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Suffolk community responds to the Green New Deal

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Suffolk community responds to the Green New Deal

Graphic designed by Colin Cavanaugh

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Graphic designed by Colin Cavanaugh

Graphic designed by Colin Cavanaugh

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The global community is facing the pressures of climate change now more than it ever has before. In response, young Democrat activists have proposed the Green New Deal (GND) with Representative Alexandria Ocasio-Cortez (D-NY) and senator Ed Markey (D-MA) at the forefront.

This ambitious plan confronts climate change through a new framework of legislature. Ocasio-Cortez emphasizes that climate change is not just a national issue, but is also one threatening the global population.

“Even the solutions that we have considered big and bold are nowhere near the scale of the actual problem that climate change presents to us, to our country and to our world,” Ocasio-Cortez said in an interview with NPR.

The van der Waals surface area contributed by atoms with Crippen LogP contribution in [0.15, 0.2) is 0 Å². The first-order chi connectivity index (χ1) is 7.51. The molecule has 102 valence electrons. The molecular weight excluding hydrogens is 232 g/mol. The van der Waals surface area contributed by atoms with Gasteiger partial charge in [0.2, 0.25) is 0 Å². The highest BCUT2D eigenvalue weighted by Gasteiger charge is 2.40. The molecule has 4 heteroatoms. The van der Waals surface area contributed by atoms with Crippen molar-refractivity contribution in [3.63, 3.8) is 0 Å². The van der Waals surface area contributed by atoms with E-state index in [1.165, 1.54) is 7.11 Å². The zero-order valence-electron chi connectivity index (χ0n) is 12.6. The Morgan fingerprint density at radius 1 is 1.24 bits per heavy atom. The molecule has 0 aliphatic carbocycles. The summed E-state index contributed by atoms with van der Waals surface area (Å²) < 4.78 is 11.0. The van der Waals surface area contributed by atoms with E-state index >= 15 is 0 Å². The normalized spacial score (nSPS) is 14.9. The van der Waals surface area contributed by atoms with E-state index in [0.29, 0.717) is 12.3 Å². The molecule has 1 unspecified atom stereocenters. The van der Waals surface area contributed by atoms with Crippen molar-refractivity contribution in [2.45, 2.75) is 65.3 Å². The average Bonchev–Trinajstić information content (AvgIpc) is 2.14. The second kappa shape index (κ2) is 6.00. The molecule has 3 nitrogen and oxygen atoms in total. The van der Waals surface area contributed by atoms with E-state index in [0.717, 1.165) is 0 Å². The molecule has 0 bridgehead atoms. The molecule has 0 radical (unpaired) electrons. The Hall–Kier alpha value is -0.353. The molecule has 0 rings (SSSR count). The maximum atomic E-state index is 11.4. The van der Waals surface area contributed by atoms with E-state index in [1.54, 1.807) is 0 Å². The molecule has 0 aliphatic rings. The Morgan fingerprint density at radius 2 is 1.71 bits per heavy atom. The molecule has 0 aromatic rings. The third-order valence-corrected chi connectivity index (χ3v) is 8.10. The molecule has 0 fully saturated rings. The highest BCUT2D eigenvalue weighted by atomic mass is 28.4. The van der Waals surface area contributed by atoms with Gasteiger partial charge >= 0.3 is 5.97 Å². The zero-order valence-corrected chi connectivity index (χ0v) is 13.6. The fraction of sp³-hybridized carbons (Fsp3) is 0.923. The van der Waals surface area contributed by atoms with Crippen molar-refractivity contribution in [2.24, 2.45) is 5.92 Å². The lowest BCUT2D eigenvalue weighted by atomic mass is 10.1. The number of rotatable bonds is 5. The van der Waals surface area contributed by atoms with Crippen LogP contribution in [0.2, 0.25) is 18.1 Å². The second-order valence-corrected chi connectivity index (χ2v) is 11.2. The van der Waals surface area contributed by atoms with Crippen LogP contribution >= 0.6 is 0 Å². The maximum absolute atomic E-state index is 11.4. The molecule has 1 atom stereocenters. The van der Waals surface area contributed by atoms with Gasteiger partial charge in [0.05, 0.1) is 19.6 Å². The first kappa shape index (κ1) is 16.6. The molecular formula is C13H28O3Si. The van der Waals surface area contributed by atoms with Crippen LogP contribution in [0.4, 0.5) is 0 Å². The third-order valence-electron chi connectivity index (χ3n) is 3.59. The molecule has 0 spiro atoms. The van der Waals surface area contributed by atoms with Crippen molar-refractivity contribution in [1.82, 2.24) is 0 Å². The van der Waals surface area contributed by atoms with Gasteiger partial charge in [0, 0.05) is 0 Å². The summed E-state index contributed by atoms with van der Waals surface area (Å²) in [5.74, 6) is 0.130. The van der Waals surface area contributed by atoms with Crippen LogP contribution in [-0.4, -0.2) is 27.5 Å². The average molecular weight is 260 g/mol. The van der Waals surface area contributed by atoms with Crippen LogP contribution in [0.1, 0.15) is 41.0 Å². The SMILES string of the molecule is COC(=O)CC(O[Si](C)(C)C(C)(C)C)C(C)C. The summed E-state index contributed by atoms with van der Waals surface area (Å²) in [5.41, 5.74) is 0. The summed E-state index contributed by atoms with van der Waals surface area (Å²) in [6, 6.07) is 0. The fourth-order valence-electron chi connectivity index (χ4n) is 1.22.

Although the plan has sparked controversy across the globe, Suffolk University students and faculty, while skeptical of the deal, are pleased to see that it has sparked a serious discussion on the issue of climate change.

“[The Green New Deal] is getting us thinking about [climate change] and talking about it,” said Scott Lussier, Suffolk University practitioner in residence at the Center for Urban Ecology and Sustainability (CUES) in an interview with The Suffolk Journal. “We need to do something about these issues. I love that we are not shying away from talking about them.”

The deal aims to reform the economy while tackling the complex task of eliminating all United States carbon emissions over the next decade. However, the deal offers little specifics on exactly how to accomplish these goals.

“I would like to have seen something more targeted,” said Lussier. “It’s so broad and it reaches into so many different sectors, it’s almost too big for people to get their heads around. Scaling it back may help people to understand it better. I’d almost like to see it divided into sectors.”

The  GND suggests massive increases in renewable energy sources, solar and wind, for example, in order to make the U.S. carbon neutral by 2030 with net-zero emissions by 2050, according to page 2 of the resolution.